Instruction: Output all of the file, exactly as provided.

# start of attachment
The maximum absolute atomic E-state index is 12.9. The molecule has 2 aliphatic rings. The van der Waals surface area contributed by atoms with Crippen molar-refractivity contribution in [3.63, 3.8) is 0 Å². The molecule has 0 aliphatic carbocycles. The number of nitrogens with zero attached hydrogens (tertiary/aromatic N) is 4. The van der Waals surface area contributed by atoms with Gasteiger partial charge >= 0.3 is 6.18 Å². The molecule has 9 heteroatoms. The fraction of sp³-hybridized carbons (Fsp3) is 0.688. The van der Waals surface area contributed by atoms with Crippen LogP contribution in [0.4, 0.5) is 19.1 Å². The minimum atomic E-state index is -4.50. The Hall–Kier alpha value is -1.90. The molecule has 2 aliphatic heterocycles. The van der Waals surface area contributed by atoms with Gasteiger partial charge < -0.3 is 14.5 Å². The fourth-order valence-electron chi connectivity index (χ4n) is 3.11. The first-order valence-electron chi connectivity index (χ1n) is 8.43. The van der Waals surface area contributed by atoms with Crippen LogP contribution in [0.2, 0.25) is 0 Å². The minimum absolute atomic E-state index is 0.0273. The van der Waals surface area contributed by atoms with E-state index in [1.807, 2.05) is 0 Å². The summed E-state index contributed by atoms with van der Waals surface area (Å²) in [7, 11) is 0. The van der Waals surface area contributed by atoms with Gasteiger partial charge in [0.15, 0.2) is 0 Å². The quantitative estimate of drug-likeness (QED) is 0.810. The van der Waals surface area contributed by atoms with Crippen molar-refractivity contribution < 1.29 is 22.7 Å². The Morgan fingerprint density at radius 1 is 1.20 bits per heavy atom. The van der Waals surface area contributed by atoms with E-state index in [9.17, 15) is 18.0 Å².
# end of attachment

The maximum absolute atomic E-state index is 12.9. The molecule has 2 aliphatic rings. The van der Waals surface area contributed by atoms with Crippen molar-refractivity contribution in [3.63, 3.8) is 0 Å². The molecule has 0 aliphatic carbocycles. The number of nitrogens with zero attached hydrogens (tertiary/aromatic N) is 4. The van der Waals surface area contributed by atoms with Gasteiger partial charge >= 0.3 is 6.18 Å². The molecule has 9 heteroatoms. The fraction of sp³-hybridized carbons (Fsp3) is 0.688. The van der Waals surface area contributed by atoms with Crippen LogP contribution in [0.4, 0.5) is 19.1 Å². The minimum atomic E-state index is -4.50. The Hall–Kier alpha value is -1.90. The molecule has 2 aliphatic heterocycles. The van der Waals surface area contributed by atoms with Gasteiger partial charge < -0.3 is 14.5 Å². The fourth-order valence-electron chi connectivity index (χ4n) is 3.11. The first-order valence-electron chi connectivity index (χ1n) is 8.43. The van der Waals surface area contributed by atoms with Crippen LogP contribution in [0.2, 0.25) is 0 Å². The minimum absolute atomic E-state index is 0.0273. The van der Waals surface area contributed by atoms with E-state index in [1.807, 2.05) is 0 Å². The summed E-state index contributed by atoms with van der Waals surface area (Å²) in [7, 11) is 0. The van der Waals surface area contributed by atoms with Gasteiger partial charge in [0.15, 0.2) is 0 Å². The quantitative estimate of drug-likeness (QED) is 0.810. The van der Waals surface area contributed by atoms with Crippen molar-refractivity contribution < 1.29 is 22.7 Å². The Morgan fingerprint density at radius 1 is 1.20 bits per heavy atom. The van der Waals surface area contributed by atoms with E-state index in [9.17, 15) is 18.0 Å².